ANTHONY PUN: The aftermath of the China Panic & its influence on a General Election

The China Panic has an unintended consequence of shaping the minds of the Chinese Australians and taught them how to be a strategic player in Australian politics. The monopoly held by the “Milking Cows”, and “Uncle Toms” in delivering votes to a political party would soon be over and the community will insist on being consulted.  There are several policies in the last 2 years which are unpopular with the Chinese Australian community and together with the China Panic, have filtered through social media to an extend that it can influence votes.  Despite a change of leadership, PM Morrison has to demonstrate by actions to soften those previous unpalatable policies to re-capture the votes otherwise the voters would return a Labor government by default.   What applies to the Chinese Australian community also generally applies to the multicultural communities.

The adverse effects of  the China Panic, as described by Professor Bob Carr and other scholarly articles in Pearls and Irritations, have etched the minds of 1.2 million Chinese Australian (CA).  The stress and trauma in putting them “through the wringer” is the second swipe against CAs where the first swipe was the Immigration Restriction Act 1901 (White Australia Policy) enacted just after federation.

In the first swipe, the Chinese settlers in Australia were quite helpless to defend such a racist policy as their number were low and there was no way to become united in countering the racist policy.  The experience of the early Chinese settlers has been transmitted to their descendants in Australia who are still waiting for an opportunity to get an Australian government apology.

Victoria’s Premier has apologised to the state’s Chinese community for the racism and unjust policies their ancestors endured during the gold rush era.  The Chinese Community Council of Australia (CCCA) through its foundation Secretary was involved in the process.

http://www.abc.net.au/news/2017-05-25/victoria-apologises-to-chinese-for-racism-during-gold-rush-era/8558998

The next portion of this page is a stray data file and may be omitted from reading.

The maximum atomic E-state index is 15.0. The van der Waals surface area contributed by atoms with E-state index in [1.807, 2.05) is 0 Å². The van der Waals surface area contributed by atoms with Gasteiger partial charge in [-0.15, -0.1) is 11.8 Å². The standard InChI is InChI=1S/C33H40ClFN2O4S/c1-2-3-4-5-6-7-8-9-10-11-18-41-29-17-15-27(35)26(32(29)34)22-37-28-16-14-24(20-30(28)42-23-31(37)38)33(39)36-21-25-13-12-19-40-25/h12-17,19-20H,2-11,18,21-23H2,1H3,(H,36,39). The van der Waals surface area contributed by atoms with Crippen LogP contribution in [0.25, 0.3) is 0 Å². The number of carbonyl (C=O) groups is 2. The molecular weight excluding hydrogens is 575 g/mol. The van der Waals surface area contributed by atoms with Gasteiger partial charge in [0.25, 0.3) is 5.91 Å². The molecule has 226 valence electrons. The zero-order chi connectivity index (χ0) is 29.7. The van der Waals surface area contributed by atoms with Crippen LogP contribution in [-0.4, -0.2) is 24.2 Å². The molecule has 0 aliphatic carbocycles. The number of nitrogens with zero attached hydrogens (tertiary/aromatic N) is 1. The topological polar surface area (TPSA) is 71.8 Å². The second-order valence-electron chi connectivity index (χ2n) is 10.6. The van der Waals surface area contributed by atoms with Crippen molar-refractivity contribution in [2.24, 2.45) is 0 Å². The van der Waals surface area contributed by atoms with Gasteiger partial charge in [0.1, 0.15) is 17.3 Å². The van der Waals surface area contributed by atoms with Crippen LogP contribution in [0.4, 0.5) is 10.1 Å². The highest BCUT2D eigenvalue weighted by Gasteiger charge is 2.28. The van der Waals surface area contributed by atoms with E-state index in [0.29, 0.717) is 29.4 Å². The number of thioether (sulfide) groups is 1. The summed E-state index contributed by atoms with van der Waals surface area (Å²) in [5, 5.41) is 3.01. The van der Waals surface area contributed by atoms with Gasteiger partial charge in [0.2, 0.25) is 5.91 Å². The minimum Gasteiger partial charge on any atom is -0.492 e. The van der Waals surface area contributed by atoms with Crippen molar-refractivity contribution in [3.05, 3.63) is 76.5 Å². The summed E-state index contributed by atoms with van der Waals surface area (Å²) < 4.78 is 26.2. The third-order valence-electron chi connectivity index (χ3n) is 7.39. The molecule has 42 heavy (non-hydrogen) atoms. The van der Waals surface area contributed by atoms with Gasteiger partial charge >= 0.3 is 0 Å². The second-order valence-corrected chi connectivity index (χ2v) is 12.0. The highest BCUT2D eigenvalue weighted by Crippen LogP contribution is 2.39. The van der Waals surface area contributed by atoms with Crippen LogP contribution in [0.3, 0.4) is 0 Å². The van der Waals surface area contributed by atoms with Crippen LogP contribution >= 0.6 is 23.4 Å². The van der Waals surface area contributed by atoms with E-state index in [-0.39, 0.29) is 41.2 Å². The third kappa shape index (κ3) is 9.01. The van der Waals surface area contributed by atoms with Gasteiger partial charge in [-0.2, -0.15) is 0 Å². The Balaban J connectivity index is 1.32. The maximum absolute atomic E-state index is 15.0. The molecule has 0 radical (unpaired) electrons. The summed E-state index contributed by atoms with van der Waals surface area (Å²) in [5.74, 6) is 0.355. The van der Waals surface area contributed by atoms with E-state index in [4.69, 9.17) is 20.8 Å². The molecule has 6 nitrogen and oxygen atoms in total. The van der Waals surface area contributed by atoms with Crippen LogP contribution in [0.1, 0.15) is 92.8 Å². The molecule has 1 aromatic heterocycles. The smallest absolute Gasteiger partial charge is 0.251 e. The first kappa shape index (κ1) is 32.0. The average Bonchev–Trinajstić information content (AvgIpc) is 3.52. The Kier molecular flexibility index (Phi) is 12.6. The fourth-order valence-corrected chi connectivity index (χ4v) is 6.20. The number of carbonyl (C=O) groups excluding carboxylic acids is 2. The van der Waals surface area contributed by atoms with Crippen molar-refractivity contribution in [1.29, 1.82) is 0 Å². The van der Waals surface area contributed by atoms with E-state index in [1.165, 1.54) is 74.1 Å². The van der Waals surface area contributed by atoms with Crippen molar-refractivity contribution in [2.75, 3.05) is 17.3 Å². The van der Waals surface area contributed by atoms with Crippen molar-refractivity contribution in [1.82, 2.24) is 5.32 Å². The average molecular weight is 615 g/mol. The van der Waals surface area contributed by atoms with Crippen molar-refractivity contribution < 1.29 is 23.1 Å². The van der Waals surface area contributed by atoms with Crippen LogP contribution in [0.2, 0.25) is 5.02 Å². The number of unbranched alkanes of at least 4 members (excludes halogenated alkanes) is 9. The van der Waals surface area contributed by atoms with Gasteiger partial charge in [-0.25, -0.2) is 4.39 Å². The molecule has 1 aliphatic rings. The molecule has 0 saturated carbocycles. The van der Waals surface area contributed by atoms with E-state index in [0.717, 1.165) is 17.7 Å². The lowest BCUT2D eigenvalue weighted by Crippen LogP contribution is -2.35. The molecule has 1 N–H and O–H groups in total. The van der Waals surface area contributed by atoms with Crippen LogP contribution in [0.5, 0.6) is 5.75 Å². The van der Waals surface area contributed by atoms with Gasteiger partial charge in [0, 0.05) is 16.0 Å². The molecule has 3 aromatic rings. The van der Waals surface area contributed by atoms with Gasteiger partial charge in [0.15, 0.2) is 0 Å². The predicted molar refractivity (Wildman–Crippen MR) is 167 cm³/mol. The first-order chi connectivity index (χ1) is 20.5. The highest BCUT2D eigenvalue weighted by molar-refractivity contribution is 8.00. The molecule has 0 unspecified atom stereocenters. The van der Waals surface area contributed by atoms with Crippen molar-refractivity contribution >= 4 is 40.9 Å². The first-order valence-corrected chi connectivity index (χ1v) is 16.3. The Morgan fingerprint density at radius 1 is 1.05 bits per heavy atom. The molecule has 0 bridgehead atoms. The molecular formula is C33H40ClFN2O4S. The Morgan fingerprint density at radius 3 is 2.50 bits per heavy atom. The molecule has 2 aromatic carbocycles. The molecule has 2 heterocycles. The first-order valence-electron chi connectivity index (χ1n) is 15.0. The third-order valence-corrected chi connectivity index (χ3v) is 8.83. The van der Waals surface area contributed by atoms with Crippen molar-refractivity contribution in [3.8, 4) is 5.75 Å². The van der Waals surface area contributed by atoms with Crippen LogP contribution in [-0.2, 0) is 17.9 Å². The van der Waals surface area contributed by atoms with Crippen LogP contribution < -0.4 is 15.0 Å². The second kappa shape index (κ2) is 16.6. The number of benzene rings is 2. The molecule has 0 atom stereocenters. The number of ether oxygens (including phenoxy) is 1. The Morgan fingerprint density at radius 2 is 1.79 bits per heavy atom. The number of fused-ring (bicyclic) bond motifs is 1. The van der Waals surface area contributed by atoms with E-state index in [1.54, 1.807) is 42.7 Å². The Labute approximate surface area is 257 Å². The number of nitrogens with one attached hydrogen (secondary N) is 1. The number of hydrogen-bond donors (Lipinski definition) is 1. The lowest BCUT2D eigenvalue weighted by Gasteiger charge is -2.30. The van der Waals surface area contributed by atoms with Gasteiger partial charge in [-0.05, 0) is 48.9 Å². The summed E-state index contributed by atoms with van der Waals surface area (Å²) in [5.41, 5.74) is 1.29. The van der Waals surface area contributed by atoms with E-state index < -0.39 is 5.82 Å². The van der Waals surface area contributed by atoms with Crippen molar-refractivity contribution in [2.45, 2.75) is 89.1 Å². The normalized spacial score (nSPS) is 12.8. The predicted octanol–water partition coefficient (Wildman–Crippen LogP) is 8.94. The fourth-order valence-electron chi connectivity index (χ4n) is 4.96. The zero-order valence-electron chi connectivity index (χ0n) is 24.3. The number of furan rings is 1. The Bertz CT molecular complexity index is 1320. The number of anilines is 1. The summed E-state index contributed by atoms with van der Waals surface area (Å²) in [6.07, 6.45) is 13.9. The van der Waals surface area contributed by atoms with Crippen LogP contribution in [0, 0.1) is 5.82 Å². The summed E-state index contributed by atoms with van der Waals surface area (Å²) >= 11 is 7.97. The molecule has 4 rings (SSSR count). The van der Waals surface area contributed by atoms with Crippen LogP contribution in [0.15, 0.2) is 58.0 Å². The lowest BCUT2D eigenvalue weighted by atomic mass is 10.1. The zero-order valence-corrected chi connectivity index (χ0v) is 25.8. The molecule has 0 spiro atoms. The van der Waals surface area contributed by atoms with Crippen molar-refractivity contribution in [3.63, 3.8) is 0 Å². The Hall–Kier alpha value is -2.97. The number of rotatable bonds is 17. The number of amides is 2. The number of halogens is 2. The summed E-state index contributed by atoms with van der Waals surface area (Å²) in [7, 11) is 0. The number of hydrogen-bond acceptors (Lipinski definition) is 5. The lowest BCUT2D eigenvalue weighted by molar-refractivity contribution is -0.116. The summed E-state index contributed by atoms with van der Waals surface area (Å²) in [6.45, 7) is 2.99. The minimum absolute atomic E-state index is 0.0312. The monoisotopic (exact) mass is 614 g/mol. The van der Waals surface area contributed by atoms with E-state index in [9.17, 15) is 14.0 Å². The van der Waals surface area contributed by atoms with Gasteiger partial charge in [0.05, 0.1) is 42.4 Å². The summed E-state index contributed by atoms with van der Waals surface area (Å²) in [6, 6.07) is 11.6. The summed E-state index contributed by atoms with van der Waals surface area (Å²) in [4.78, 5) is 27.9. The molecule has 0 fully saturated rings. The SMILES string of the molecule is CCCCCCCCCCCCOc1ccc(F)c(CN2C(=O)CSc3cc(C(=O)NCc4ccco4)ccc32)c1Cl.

The second swipe started 2 years ago and the ability to respond to these adverse allegations in contemporary Australia is significantly different from the past.

Factors contributing to this difference include (i) the size of the CA population (1.2  million) despite its wide diaspora; (ii) the level of education in Australia (many with professional qualifications) (iii) the level of English proficiency; (iv) high level of social organisation skills; (v) participation in Australian politics; (vi) a rising China as a potential regional economic and military power; (vi) proliferation of Chinese media (print, radio & TV) and most importantly ;(vii) the high use of social media (WhatsApp & WeChat).

The social media has made CA extremely well informed about  Australian politics.  It has also increase their ability to receive and broadcast views on any subject thus, increasing their mutual influences among groups in their networks.  This enhancement ensured that any adverse allegations by any media outlet in Australia can be challenged and rebutted.

Of course, the next question to ask is what happens to these bits of adverse information stored in the minds of the CAs and how will they use these information to address or counter adverse stereotyping?

It is probable that these new found freedoms of expression with no restricted outlets is going to find its way into “votes” and when coupled with what can be learned from the Jewish community on political lobbying and political finances, the CA community voice will be loud.

The China Panic, indirectly, has helped the CA community to sharpen their decisions and become more strategic in influencing votes.  The days for “political milking cows” and: ”Uncles Tom” in monopolising the CA community vote is over and the CA community can insist on being consulted.

The CA community is also aware of what could cause another China Panic.  As long as the community sticks to Australian politics minus foreign influence, speaks on issues as an Australian and champion Australia’s interests, they should not attract “fear” from other Australians or allow shock jocks. racial politicians and fear mongers an excuse to rear its ugly head.

The CA community is not different from  other communities in Australia, and they reflect a  similar general voting pattern as the general public on major and minor parties .But there could be as much as 20% swing voters who may determine the outcome of a seat if those adverse policies perceived by the CA community are not addressed.  Sydney suburbs with high density of Chinese immigrants include Chatswood, Epping, Ryde, Hurstville, Campsie, Cabramatta, Kingsford & Cherrybrook and their ability to swing and cause electoral changes that could change governments.